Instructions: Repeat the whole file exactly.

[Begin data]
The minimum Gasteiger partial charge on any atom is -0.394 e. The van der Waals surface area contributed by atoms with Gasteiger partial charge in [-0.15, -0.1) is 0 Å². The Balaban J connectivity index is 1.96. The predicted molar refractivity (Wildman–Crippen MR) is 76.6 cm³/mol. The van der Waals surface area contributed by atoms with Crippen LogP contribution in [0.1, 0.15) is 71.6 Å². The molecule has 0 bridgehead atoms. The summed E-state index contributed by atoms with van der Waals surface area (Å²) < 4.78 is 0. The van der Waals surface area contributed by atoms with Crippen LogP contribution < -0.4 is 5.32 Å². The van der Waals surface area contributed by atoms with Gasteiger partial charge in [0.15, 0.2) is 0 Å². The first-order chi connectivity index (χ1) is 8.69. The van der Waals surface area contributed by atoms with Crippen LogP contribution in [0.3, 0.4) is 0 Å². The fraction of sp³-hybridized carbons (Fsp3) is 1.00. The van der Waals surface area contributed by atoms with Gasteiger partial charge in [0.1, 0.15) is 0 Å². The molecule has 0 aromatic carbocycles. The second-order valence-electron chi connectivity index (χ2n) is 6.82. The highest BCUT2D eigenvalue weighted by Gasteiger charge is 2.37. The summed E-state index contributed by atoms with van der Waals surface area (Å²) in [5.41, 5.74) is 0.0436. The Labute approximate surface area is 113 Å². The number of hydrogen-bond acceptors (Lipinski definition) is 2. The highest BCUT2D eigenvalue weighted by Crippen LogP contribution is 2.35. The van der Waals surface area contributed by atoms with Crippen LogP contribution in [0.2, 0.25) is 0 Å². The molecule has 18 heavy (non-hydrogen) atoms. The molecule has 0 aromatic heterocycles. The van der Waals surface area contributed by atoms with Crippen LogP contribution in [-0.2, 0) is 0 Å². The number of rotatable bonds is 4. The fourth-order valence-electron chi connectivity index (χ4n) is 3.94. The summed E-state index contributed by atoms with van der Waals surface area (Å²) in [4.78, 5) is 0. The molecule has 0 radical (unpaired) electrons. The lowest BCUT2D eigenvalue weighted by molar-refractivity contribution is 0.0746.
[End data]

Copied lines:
The minimum Gasteiger partial charge on any atom is -0.394 e. The van der Waals surface area contributed by atoms with Gasteiger partial charge in [-0.15, -0.1) is 0 Å². The Balaban J connectivity index is 1.96. The predicted molar refractivity (Wildman–Crippen MR) is 76.6 cm³/mol. The van der Waals surface area contributed by atoms with Crippen LogP contribution in [0.1, 0.15) is 71.6 Å². The molecule has 0 bridgehead atoms. The summed E-state index contributed by atoms with van der Waals surface area (Å²) < 4.78 is 0. The van der Waals surface area contributed by atoms with Crippen LogP contribution < -0.4 is 5.32 Å². The van der Waals surface area contributed by atoms with Gasteiger partial charge in [0.15, 0.2) is 0 Å². The first-order chi connectivity index (χ1) is 8.69. The van der Waals surface area contributed by atoms with Crippen LogP contribution in [0.3, 0.4) is 0 Å². The fraction of sp³-hybridized carbons (Fsp3) is 1.00. The van der Waals surface area contributed by atoms with Gasteiger partial charge in [0.1, 0.15) is 0 Å². The molecule has 0 aromatic carbocycles. The second-order valence-electron chi connectivity index (χ2n) is 6.82. The highest BCUT2D eigenvalue weighted by Gasteiger charge is 2.37. The summed E-state index contributed by atoms with van der Waals surface area (Å²) in [5.41, 5.74) is 0.0436. The Labute approximate surface area is 113 Å². The number of hydrogen-bond acceptors (Lipinski definition) is 2. The highest BCUT2D eigenvalue weighted by Crippen LogP contribution is 2.35. The van der Waals surface area contributed by atoms with Crippen LogP contribution in [0.2, 0.25) is 0 Å². The molecule has 18 heavy (non-hydrogen) atoms. The molecule has 0 aromatic heterocycles. The van der Waals surface area contributed by atoms with Crippen LogP contribution in [-0.2, 0) is 0 Å². The number of rotatable bonds is 4. The fourth-order valence-electron chi connectivity index (χ4n) is 3.94. The summed E-state index contributed by atoms with van der Waals surface area (Å²) in [4.78, 5) is 0. The molecule has 0 radical (unpaired) electrons. The lowest BCUT2D eigenvalue weighted by molar-refractivity contribution is 0.0746.